Stop taking the mick out of me
Here are a few common English idioms and their equivalents in French, Spanish, German, Italian and Portuguese.
Better late than never
You can use this idiom by itself in English to say that it’s better that something has happened late or that somebody has arrived late rather than it never happening at all.
Mieux vaux tard que jamais
In French, this literally means “better worth late than never”. It contains the verb “vaut”, which comes from “valoir” meaning “to be worth”.
Más vale tarde que nunca
In Spanish, this literally means “It’s worth more late than never” and it contains the verb “vale”. The infinitive of “vale” is “valer”, and it means “to be worth” or “to cost”.
Besser spät als nie
In German, you can translate this idiom word for word. It literally means “better late than never”. The word “als” means “than” German and it’s good for comparing things.
Meglio tardi che mai
In Italian, this idiom is easily translated. It means the same in Italian as it does in English.
Mais vale tarde do que nunca / Antes tarde do que nunca
The first idiom “mais vale tarde do que nunca” is used in Portugal; it means “it’s worth more late than never”. The second idiom “antes tarde do que nunca” is used more in Brazil. The Brazilian version means “rather late than never”. The word “antes” means “rather” or “before”.
Taking the mick
You can use this idiom in English to say that you’re teasing somebody or mocking them. Another alternative would be “making fun”.
“He’s taking the mick out of me”
“He’s making fun of me”
Se moquer de quelqu’un
This means “to mock somebody”.
Je ne me moque pas de toi — I’m not taking the mick out of you
Burlarse de alguien
In Spanish, there is a verb phrase “burlarse de”, which means “to make fun of”
María se burla de Pablo — María is taking the mick out of Pablo
Sich über jemanden lustig machen
The German literally means “to make fun over somebody”. The adjective “lustig” means “funny”.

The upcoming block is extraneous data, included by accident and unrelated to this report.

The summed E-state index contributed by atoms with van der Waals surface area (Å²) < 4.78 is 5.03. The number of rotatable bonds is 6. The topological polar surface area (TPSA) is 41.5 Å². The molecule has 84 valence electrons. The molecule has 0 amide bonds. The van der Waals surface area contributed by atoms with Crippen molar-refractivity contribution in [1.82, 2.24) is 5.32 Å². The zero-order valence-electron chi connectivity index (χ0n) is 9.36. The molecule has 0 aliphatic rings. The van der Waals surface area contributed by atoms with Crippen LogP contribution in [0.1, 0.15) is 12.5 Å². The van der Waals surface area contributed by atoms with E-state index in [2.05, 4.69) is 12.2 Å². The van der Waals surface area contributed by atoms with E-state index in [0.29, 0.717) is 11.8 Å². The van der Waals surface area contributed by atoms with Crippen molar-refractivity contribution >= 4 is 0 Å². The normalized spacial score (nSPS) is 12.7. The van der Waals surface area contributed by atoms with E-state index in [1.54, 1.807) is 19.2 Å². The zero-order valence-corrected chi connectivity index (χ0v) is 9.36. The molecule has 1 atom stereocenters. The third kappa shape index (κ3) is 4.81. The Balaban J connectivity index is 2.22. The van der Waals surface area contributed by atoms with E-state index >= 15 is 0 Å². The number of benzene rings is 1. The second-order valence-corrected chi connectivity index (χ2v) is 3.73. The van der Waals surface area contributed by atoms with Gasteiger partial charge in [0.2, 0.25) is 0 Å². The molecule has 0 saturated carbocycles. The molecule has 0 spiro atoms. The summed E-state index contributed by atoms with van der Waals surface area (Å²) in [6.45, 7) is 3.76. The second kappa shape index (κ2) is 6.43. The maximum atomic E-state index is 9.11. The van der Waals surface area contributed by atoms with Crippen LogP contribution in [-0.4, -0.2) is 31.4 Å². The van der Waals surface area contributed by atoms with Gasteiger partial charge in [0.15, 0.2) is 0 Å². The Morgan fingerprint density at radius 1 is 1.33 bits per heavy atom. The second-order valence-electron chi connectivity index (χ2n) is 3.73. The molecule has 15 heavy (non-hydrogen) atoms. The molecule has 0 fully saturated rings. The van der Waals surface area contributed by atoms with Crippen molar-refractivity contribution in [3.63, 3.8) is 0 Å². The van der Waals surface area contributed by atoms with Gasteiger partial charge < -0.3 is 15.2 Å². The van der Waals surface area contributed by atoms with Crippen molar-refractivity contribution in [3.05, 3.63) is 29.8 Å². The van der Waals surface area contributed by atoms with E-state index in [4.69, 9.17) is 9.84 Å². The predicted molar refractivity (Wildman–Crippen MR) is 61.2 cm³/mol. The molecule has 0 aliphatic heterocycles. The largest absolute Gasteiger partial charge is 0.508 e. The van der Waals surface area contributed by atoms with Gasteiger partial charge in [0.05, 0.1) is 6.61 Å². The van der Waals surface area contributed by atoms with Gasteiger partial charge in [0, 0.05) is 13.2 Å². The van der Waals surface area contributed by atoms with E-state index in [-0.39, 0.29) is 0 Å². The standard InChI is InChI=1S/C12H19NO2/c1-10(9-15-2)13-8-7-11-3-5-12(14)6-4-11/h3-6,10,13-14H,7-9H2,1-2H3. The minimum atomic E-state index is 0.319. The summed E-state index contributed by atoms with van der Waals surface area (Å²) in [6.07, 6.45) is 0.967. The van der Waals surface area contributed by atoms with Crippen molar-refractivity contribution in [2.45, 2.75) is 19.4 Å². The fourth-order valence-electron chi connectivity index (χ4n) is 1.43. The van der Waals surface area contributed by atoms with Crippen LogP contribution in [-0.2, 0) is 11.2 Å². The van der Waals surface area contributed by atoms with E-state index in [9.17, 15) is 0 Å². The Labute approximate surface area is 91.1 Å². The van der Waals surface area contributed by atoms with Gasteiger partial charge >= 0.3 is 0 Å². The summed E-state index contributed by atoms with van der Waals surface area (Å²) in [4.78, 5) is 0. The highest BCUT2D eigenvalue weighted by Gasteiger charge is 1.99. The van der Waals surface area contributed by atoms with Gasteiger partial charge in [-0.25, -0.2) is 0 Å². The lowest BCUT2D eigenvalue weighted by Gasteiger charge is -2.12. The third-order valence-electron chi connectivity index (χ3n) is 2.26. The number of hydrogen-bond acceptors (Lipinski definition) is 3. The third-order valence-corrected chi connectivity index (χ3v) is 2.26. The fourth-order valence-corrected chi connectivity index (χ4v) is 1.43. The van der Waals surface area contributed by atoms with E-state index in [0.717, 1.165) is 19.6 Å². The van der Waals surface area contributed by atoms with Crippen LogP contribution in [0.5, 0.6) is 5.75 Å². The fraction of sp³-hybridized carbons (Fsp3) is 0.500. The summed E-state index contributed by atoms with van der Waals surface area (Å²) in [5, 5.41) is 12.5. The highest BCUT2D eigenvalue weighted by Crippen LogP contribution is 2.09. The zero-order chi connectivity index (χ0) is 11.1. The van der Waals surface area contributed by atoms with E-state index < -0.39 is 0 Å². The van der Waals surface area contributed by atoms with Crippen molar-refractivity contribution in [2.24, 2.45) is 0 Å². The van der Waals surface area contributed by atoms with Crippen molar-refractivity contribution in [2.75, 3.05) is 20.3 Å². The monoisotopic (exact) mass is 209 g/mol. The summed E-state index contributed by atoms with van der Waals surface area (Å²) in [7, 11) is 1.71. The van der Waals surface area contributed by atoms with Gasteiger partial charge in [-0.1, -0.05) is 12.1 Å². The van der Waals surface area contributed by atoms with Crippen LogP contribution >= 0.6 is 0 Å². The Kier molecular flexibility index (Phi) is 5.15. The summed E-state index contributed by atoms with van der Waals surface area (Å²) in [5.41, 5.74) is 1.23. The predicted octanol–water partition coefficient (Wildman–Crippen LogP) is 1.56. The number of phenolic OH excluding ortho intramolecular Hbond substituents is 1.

Er macht sich lustig über mich — He’s taking the mick out of me
Prendere in giro qualcuno
This literally means “to take somebody around”. Generally, you put the person who is being mocked on the end.
Maria prende in giro Paolo — Maria is taking the mick out of Paolo
Tirar sarro de alguém
This means “to take the crust of somebody” literally; the word “sarro” means “crust” or “fur”.
Sempre tiram sarro de mim — they always take the mick out of me
Call it a day
You can use this idiom when you stop working on something. Usually you say things like, “Let’s call it a day” or “I think I’m going to call it a day”.
Ça suffit pour aujourd’hui
In French, this literally means “that suffices for today” or “that’s enough for today”.
Dar el día por terminado
This phrase literally means “to give the day as finished” and you can conjugate the verb “dar” into any tense.
Doy el día por terminado — I’m calling it a day
Hemos dado el día por terminado — We called it a day
Zu Ende bringen
This means “to bring to an end” and you can conjugate the verb “bringen”, which means “to bring”.
Ich muss es zu Ende bringen — I have to call it a day
Wir haben es zu Ende gebracht — We called it a day
Per oggi basta
The word “basta” means “it’s enough”, so “per oggi basta” literally means, “it’s enough for today”
Allora, basta per oggi — So, let’s call it a day
Terminar por hoje
The verb “terminar” means “to stop” or “to finish”, so this phrase means “to stop for today”. You can conjugate “terminar” into any tense.
Termino por hoje — I’m calling it a day
Terminemos por hoje — Let’s call it a day